“I feel like we are in a pivotal time for women in cycling. I see a lot of effort that is being made to diversify the bike industry…”
– Sarah Johnson, Quality Bike Products
When Johnson at QBP took a macro look at the bike industry and its inclusion of women, she told SGB, “I feel like we are in a pivotal time for women in cycling. I see a lot of effort that is being made to diversify the bike industry, as well as attention over issues of objectification.”
Johnson referenced the 2015 Interbike scandal where controversial socks displaying the backsides of two underdressed women were handed out as fun swag. “The response from the industry showed there is a new, higher expectation and standard,” Johnson concluded.
The response, which called out the design as overtly and condemningly offensive, hit its strongest note in the form of a blog response from Surly’s Marketing Manager, (and another bicycle industry woman revolutionizing the game) Christina Julian. She wrote on September 15, 2015:
“Sex Sells.” What an antiquated marketing strategy. Pairing your product or service with something or someone described by the herd of humanity as “sexy,”… There will be people both male and female that just don’t understand how this sets our industry back. How this creates an environment for women to be assaulted both physically and verbally inside and outside of the workplace. I would like to ask those that do get it to continue to talk about these instances.
Both Johnson and Karbon noted that despite setbacks or old ways of thinking about women in the cycling space, the time for large-scale change is now, and it’s happening in stride with events like the April Conference, BPSA and largely, efforts from the OIWC.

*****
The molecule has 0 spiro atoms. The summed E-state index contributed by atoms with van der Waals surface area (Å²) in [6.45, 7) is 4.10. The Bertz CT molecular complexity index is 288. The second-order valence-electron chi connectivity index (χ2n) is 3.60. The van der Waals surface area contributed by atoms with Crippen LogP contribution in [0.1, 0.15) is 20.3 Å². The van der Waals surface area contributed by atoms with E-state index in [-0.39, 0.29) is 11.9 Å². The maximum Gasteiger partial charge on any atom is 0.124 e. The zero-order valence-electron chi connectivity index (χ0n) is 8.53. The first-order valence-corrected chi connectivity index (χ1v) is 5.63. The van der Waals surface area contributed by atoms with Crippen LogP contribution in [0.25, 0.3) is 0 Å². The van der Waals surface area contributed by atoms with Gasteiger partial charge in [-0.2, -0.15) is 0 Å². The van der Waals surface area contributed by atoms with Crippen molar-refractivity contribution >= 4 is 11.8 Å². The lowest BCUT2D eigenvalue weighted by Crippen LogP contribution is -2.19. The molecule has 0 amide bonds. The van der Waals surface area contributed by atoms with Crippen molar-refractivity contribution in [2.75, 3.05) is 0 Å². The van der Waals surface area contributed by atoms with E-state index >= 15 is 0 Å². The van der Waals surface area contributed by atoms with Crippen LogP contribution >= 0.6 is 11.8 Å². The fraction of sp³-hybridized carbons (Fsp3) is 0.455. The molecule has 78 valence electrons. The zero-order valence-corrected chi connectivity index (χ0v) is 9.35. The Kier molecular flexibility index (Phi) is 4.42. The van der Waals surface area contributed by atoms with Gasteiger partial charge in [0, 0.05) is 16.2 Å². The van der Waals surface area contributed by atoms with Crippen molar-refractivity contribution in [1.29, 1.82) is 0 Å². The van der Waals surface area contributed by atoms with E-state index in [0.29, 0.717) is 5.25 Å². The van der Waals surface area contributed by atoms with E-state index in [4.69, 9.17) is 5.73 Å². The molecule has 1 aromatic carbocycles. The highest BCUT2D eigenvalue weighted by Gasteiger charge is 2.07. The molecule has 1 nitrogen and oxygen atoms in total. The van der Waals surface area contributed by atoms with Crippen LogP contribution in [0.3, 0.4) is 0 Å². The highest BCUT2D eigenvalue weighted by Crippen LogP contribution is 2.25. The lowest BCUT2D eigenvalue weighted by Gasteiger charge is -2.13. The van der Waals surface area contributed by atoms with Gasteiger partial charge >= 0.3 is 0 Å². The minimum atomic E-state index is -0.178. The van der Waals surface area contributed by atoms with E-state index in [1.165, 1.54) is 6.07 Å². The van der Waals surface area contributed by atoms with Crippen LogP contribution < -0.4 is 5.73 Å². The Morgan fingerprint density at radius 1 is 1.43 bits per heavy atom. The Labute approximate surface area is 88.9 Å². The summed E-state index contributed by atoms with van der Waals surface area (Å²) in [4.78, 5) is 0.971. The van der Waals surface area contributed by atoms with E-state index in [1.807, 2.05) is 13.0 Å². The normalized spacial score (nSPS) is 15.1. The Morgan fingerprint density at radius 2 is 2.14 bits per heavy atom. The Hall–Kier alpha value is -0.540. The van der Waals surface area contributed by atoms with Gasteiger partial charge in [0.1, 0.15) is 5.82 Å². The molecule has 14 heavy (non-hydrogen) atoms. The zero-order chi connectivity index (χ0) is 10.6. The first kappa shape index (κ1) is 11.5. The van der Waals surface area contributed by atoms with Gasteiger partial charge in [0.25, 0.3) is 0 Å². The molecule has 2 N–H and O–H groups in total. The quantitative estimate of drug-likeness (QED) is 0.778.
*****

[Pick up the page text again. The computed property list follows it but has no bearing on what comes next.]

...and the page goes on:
Their collaboration for the “Cycling’s Women to Watch,” not only shines a spotlight on the tremendous talent females bring to the category, but how the category must reciprocate the love. This year marks the second conference where full rides were awarded to a selection of cycling’s women to watch, and BPSA Executive Director Ray Keener put forth that it won’t be the last. “We hope to continue this great tradition,” he said.
- Amanda Schulze grew up in Oregon, where her love for riding began on a pink cruiser. After a short stint in London working as a graphic designer, she returned to the U.S. where she learned development and international manufacturing at a home decor company. She joined Trek in 2008 as a Bontrager product manager, and in 2012, she became WSD bicycle product manager. Her passion for women in cycling helped evolve that role to include all aspects of the women’s business at Trek. Now as the women’s business manager, Schulze helps Trek retailers build a plan to grow their women’s business.
- Sarah Johnson is a Supply Chain Analyst and member of Purchasing Leadership at Quality Bicycle Products (QBP). Her areas of expertise include inventory analysis, identifying trends and reporting. In June 2012 she joined QBP with an unconventional background having worked nine years as an actuary in pension and life insurance. She is a member of the OIWC, QBP’s Women’s Professional Network and Bicycle Alliance of Minnesota.
- Rebecca Karbon was born and raised in the Midwest. She currently lives in St. Paul and has been an active member in the cycling industry for over a decade. Her current role is the north regional sales manager for Specialized, and previously she worked for eight years at QBP.